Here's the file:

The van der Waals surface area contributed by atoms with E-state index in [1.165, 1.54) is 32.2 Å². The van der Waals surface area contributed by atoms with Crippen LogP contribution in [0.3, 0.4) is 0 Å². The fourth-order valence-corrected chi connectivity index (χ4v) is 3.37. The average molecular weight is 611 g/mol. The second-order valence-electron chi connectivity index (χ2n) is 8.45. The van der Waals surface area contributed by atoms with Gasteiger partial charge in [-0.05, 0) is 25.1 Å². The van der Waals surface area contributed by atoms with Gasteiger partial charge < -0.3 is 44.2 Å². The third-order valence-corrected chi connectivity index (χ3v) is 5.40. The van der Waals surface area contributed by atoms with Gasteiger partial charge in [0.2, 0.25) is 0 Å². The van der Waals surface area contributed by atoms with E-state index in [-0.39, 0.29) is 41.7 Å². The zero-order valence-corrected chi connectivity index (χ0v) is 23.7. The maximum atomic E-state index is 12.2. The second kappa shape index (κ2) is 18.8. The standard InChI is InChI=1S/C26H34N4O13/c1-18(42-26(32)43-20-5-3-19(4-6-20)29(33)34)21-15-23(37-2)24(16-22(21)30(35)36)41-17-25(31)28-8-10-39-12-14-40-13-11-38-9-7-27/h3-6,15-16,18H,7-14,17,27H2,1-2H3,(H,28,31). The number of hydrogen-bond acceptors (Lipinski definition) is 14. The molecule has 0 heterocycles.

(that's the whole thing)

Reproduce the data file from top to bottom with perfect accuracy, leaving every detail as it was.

The van der Waals surface area contributed by atoms with E-state index in [1.165, 1.54) is 32.2 Å². The van der Waals surface area contributed by atoms with Crippen LogP contribution in [0.3, 0.4) is 0 Å². The fourth-order valence-corrected chi connectivity index (χ4v) is 3.37. The average molecular weight is 611 g/mol. The second-order valence-electron chi connectivity index (χ2n) is 8.45. The van der Waals surface area contributed by atoms with Gasteiger partial charge in [-0.05, 0) is 25.1 Å². The van der Waals surface area contributed by atoms with Gasteiger partial charge < -0.3 is 44.2 Å². The third-order valence-corrected chi connectivity index (χ3v) is 5.40. The van der Waals surface area contributed by atoms with Gasteiger partial charge in [0.2, 0.25) is 0 Å². The van der Waals surface area contributed by atoms with E-state index in [-0.39, 0.29) is 41.7 Å². The zero-order valence-corrected chi connectivity index (χ0v) is 23.7. The maximum atomic E-state index is 12.2. The second kappa shape index (κ2) is 18.8. The standard InChI is InChI=1S/C26H34N4O13/c1-18(42-26(32)43-20-5-3-19(4-6-20)29(33)34)21-15-23(37-2)24(16-22(21)30(35)36)41-17-25(31)28-8-10-39-12-14-40-13-11-38-9-7-27/h3-6,15-16,18H,7-14,17,27H2,1-2H3,(H,28,31). The number of hydrogen-bond acceptors (Lipinski definition) is 14. The molecule has 0 heterocycles.